Is ISET’s New BA Program Winning the Fight for Best Brains in Georgia?
25 September 2017

It is no secret that global competition for the best brains is as intense as ever. Having adequate human capital can put a country on a trajectory of perpetual growth, say economists. The ‘brain wars’ typically play out in the setting of national and multinational companies competing for talent, but some of the most intense fights happen between universities struggling to recruit and retain the best young minds on the planet.

Bread Should Be Baked By the Baker!
19 April 2017

American and Western European visitors to Georgia are fascinated by the fact that middle-aged Georgian taxi drivers often brandish a couple of engineering degrees, while young hotel receptionists and shop assistants frequently come with law, business, and international relations education. Having spent a couple of days in Tbilisi, visitors may come to imagine that Georgia is so abundant in human capital that entry into these fairly undemanding occupations is extremely competitive.

PMCG Awards 2 Need-Based Scholarships to ISET Students
11 February 2016

This Wednesday, February 10th, Aleksi Aleksishvili, CEO and Chairman of the Policy and Management Consulting Group (PMCG), awarded need-based scholarships to two first-year students – Kristine Bakradze and Tinatin Mumladze. As ISET is a premier graduate education and research institution in the South Caucasus, producing dozens of top-notch young economists every year, PMCG scholarship is a great investment not only in the human capital of Kristine and Tinatin but also in the future of Georgia and the South Caucasus generally.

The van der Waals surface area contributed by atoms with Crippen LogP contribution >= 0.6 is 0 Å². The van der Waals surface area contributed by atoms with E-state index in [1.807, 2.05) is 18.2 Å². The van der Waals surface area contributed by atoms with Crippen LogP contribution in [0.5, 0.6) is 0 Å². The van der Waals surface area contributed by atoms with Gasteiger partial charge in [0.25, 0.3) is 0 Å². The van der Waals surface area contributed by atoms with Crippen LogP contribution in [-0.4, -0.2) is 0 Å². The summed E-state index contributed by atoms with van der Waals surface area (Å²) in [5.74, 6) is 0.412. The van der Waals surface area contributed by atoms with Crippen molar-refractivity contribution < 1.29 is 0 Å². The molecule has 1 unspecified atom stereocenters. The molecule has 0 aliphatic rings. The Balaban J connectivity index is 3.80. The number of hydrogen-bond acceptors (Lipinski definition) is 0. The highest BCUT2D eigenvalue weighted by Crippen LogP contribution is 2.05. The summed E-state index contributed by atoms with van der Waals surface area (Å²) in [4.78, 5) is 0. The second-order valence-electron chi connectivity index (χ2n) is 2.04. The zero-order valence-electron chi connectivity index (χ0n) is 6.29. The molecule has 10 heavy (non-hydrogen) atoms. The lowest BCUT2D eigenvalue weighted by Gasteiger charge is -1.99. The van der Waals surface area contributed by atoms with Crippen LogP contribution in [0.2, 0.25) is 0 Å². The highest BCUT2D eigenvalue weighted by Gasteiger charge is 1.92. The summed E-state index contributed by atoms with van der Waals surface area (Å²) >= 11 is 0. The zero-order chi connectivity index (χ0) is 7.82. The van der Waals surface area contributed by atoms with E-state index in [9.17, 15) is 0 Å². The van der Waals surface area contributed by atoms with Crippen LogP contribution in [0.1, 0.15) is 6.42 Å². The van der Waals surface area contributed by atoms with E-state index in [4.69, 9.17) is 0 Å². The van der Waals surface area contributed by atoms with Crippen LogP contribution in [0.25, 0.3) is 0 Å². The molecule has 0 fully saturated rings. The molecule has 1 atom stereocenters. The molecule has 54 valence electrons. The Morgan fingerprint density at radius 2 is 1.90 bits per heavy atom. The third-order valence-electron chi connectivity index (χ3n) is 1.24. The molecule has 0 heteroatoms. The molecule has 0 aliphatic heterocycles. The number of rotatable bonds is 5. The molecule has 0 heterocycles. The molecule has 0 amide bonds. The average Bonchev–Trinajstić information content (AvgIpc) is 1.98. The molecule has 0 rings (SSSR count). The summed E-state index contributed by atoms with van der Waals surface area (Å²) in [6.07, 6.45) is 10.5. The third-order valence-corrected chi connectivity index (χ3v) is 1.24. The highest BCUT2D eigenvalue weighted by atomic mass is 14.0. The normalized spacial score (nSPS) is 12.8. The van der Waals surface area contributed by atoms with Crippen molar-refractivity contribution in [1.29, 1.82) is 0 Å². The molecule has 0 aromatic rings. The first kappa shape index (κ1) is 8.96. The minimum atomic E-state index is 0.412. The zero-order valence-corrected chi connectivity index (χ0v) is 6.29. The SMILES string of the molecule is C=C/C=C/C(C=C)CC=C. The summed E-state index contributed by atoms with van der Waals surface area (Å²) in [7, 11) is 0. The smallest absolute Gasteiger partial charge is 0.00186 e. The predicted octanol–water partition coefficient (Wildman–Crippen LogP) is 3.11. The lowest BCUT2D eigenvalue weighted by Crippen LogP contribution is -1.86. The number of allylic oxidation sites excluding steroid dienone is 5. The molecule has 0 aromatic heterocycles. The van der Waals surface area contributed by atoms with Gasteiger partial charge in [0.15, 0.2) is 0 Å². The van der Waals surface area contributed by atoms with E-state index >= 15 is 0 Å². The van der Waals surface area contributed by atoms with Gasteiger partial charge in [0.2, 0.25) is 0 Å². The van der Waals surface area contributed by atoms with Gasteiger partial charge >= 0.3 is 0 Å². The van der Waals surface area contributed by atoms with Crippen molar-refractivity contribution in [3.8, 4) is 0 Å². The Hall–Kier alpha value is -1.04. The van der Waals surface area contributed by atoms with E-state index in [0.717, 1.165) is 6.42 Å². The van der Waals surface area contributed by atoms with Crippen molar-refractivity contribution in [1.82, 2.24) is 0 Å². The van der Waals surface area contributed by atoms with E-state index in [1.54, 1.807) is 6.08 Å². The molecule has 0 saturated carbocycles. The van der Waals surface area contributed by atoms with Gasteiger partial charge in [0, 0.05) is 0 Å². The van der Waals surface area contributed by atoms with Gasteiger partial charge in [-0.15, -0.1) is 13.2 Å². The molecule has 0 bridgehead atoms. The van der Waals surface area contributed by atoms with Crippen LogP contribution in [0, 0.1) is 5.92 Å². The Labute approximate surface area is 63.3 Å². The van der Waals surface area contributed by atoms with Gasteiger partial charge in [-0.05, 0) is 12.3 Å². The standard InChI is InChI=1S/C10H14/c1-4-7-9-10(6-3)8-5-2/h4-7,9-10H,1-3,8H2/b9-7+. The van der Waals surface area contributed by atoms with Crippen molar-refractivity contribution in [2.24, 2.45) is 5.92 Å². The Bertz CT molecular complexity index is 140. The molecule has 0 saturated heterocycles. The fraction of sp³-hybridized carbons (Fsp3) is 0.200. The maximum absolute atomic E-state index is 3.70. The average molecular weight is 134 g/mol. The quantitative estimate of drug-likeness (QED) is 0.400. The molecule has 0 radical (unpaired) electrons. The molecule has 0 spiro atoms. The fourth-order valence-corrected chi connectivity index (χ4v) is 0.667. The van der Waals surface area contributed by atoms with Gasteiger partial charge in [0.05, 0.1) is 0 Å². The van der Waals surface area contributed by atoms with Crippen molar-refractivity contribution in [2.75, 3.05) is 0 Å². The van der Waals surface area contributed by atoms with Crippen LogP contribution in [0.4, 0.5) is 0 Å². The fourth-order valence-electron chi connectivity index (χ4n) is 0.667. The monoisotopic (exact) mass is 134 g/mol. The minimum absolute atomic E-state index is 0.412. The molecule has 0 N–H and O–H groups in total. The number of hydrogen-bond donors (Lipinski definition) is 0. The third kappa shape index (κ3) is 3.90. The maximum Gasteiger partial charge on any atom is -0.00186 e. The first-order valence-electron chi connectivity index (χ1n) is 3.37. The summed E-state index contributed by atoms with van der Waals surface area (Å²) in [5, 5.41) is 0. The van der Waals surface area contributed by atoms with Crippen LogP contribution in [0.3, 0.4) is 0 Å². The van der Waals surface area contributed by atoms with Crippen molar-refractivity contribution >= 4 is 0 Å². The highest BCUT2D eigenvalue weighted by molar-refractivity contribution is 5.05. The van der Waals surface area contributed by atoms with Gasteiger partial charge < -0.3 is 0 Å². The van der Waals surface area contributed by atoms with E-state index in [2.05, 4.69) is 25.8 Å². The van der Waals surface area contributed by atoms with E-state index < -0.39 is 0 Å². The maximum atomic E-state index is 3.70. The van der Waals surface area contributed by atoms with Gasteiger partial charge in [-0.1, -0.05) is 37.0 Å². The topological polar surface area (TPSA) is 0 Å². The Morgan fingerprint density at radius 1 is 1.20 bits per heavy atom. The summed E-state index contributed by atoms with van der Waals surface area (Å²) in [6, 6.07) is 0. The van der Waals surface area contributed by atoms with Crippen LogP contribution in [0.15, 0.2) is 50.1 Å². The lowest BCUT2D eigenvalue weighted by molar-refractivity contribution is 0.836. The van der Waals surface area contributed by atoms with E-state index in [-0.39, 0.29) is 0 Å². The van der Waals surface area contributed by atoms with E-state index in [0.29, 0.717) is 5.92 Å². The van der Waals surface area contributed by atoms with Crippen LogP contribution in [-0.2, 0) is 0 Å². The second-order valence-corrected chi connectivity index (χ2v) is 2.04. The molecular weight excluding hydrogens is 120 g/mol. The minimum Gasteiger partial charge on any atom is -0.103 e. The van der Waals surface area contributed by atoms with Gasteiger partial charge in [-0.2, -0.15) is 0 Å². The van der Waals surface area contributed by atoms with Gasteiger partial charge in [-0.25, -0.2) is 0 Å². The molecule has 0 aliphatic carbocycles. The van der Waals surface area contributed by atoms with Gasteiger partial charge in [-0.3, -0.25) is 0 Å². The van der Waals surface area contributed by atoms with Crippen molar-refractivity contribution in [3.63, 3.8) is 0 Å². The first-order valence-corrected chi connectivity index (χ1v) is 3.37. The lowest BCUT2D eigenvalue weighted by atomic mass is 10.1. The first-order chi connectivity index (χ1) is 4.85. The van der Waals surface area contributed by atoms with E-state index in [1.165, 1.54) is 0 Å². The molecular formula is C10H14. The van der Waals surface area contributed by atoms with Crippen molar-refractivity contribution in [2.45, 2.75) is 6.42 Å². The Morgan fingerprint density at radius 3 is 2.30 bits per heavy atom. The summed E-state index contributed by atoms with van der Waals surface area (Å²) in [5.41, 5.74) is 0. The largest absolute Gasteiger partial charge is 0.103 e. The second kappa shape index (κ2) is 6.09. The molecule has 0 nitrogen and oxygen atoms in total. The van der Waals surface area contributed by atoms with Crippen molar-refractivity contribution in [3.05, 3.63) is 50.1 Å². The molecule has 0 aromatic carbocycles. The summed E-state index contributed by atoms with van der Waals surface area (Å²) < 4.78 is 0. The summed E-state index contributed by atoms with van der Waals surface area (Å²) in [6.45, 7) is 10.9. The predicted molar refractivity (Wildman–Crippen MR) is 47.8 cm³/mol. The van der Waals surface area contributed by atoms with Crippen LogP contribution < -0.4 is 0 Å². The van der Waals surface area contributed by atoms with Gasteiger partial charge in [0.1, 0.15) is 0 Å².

Open Call for Young Professionals Development Program for MA and Ph.D. Graduates
01 July 2015

Human capital is the biggest asset of each and every think tank. In securing reliable and high-quality researchers, think tanks compete with much more powerful competitors—i.e., governments, state agencies, private companies, banks, and consulting companies. The region’s think tanks, therefore, have to devise special motivation strategies to retain existing staff and attract new talented individuals to opt for this career.

How the Age Structure Impairs “Inclusive Growth” in Rural Georgia
04 May 2015

Currently, farming in Georgia is a “by default activity” – the vast majority of Georgian “farmers” are not really farmers in a professional sense but rather people who try to survive by growing agricultural products. When traveling through Georgia’s countryside, one sees immediately that it is mainly the older generation which has to resort to this default activity.